In the Journals

Nonpathogenic viral communities transferred during FMT for refractory C. difficile infection

Viral communities can be transferred from donor to recipient during fecal microbiota transplantation for the treatment of refractory Clostridium difficile infection, but these viruses appeared to be nonpathogenic, according to recent research.

“Fecal transplants are widely used in medicine now and they work, but you might ask what viruses are moved along with the desirable bacteria,” Frederic Bushman, PhD, chair of the department of microbiology at Perelman School of Medicine, University of Pennsylvania, said in a press release. “The donors are screened very extensively for GI diseases and other infectious diseases, however you worry about the unknown unknowns, infectious agents that might be bad, but not screened for.”

Bushman and colleagues evaluated 18 stool samples obtained from a single FMT donor and three children with ulcerative colitis before, during and after the procedures. FMTs were administered by colonoscopy or enema during 22 to 30 treatments over 6 to 12 weeks. They purified and sequenced viral particles from both donor and recipient stool samples, analyzed the viral genomes, and then confirmed the transfer of selected viruses using quantitative polymerase chain reaction.

“We could see bacterial viruses moving between humans and we were able to learn some things about transmission, but we did not see any viruses that grow on animal cells that may be of concern for infecting and harming patients,” Bushman said. “We saw mostly temperate bacteriophages.”

They found as many as 32 viral contigs present in the donor stool appeared in recipient stool samples. Fortunately, none of them were known pathogens; they were either bacteriophages or not taxonomically identifiable. Siphoviridae were more efficiently transferred compared with other groups (P < .0001).

“On the basis of these observations, we propose that transfer of bacteriophage populations is a general characteristic of FMT,” the researchers concluded. “An alternative interpretation for our data could be that viruses were not transferred from donor to recipients but instead were present in recipients at levels that were initially below the level of detection. According to this view, viruses preexisting in the recipient would have grown out after FMT, resulting in the spurious appearance of transfer. We cannot completely rule out this possibility, but several aspects of phase biology in the human gut support our interpretation.” – by Adam Leitenberger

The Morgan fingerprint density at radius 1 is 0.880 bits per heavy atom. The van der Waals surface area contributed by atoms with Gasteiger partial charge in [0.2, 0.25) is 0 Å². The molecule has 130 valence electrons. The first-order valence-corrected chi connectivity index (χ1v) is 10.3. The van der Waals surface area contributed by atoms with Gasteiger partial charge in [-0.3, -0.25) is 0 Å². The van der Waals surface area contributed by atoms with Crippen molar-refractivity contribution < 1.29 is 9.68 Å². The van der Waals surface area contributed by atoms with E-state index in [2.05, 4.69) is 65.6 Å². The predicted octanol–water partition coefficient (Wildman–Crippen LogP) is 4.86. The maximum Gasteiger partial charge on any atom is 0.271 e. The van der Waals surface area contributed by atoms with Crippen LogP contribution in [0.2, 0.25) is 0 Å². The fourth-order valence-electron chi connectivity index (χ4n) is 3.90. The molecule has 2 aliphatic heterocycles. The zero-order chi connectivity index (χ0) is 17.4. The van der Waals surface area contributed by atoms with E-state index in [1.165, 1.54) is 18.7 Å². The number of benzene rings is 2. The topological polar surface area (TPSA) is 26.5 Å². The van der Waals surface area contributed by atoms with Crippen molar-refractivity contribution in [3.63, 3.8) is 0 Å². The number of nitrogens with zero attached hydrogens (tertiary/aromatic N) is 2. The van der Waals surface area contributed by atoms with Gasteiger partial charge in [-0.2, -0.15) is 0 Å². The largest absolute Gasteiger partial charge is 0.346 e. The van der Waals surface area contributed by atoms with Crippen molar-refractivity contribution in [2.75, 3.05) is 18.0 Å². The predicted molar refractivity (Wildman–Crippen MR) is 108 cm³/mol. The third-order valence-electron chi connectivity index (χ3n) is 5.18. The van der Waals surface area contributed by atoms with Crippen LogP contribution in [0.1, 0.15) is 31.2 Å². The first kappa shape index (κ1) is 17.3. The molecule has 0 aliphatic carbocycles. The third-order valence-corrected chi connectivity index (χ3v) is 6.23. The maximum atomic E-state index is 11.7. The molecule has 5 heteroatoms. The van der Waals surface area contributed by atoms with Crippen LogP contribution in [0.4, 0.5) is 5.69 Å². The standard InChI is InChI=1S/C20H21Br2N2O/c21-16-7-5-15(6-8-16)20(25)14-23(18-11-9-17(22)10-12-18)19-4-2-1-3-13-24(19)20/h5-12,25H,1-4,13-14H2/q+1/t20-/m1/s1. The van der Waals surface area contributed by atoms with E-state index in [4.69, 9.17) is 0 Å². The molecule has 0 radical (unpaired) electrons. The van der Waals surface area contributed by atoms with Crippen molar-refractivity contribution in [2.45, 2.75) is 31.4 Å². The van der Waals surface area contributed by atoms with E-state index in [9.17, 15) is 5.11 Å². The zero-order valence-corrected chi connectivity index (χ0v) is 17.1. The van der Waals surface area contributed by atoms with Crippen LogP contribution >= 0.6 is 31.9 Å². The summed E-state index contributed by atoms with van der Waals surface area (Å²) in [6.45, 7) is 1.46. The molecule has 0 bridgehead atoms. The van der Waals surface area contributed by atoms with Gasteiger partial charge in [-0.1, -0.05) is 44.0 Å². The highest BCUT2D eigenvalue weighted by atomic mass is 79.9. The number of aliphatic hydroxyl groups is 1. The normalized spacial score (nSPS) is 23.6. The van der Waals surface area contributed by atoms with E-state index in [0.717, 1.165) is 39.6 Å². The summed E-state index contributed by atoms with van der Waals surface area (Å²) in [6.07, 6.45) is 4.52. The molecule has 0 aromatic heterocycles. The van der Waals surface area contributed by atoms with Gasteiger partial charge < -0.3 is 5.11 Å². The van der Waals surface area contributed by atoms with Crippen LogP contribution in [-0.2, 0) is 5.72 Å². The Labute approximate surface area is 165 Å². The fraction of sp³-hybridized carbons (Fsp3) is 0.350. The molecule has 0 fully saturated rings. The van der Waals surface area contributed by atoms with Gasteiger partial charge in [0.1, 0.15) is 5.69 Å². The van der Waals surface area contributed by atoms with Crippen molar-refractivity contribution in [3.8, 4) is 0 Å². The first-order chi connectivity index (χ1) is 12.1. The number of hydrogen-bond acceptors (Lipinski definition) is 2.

Disclosure: This study was funded by the PennCHOP Microbiome Program, Gutsy Kids Fund and NIH.

Viral communities can be transferred from donor to recipient during fecal microbiota transplantation for the treatment of refractory Clostridium difficile infection, but these viruses appeared to be nonpathogenic, according to recent research.

“Fecal transplants are widely used in medicine now and they work, but you might ask what viruses are moved along with the desirable bacteria,” Frederic Bushman, PhD, chair of the department of microbiology at Perelman School of Medicine, University of Pennsylvania, said in a press release. “The donors are screened very extensively for GI diseases and other infectious diseases, however you worry about the unknown unknowns, infectious agents that might be bad, but not screened for.”

Bushman and colleagues evaluated 18 stool samples obtained from a single FMT donor and three children with ulcerative colitis before, during and after the procedures. FMTs were administered by colonoscopy or enema during 22 to 30 treatments over 6 to 12 weeks. They purified and sequenced viral particles from both donor and recipient stool samples, analyzed the viral genomes, and then confirmed the transfer of selected viruses using quantitative polymerase chain reaction.

“We could see bacterial viruses moving between humans and we were able to learn some things about transmission, but we did not see any viruses that grow on animal cells that may be of concern for infecting and harming patients,” Bushman said. “We saw mostly temperate bacteriophages.”

They found as many as 32 viral contigs present in the donor stool appeared in recipient stool samples. Fortunately, none of them were known pathogens; they were either bacteriophages or not taxonomically identifiable. Siphoviridae were more efficiently transferred compared with other groups (P < .0001).

“On the basis of these observations, we propose that transfer of bacteriophage populations is a general characteristic of FMT,” the researchers concluded. “An alternative interpretation for our data could be that viruses were not transferred from donor to recipients but instead were present in recipients at levels that were initially below the level of detection. According to this view, viruses preexisting in the recipient would have grown out after FMT, resulting in the spurious appearance of transfer. We cannot completely rule out this possibility, but several aspects of phase biology in the human gut support our interpretation.” – by Adam Leitenberger

Disclosure: This study was funded by the PennCHOP Microbiome Program, Gutsy Kids Fund and NIH.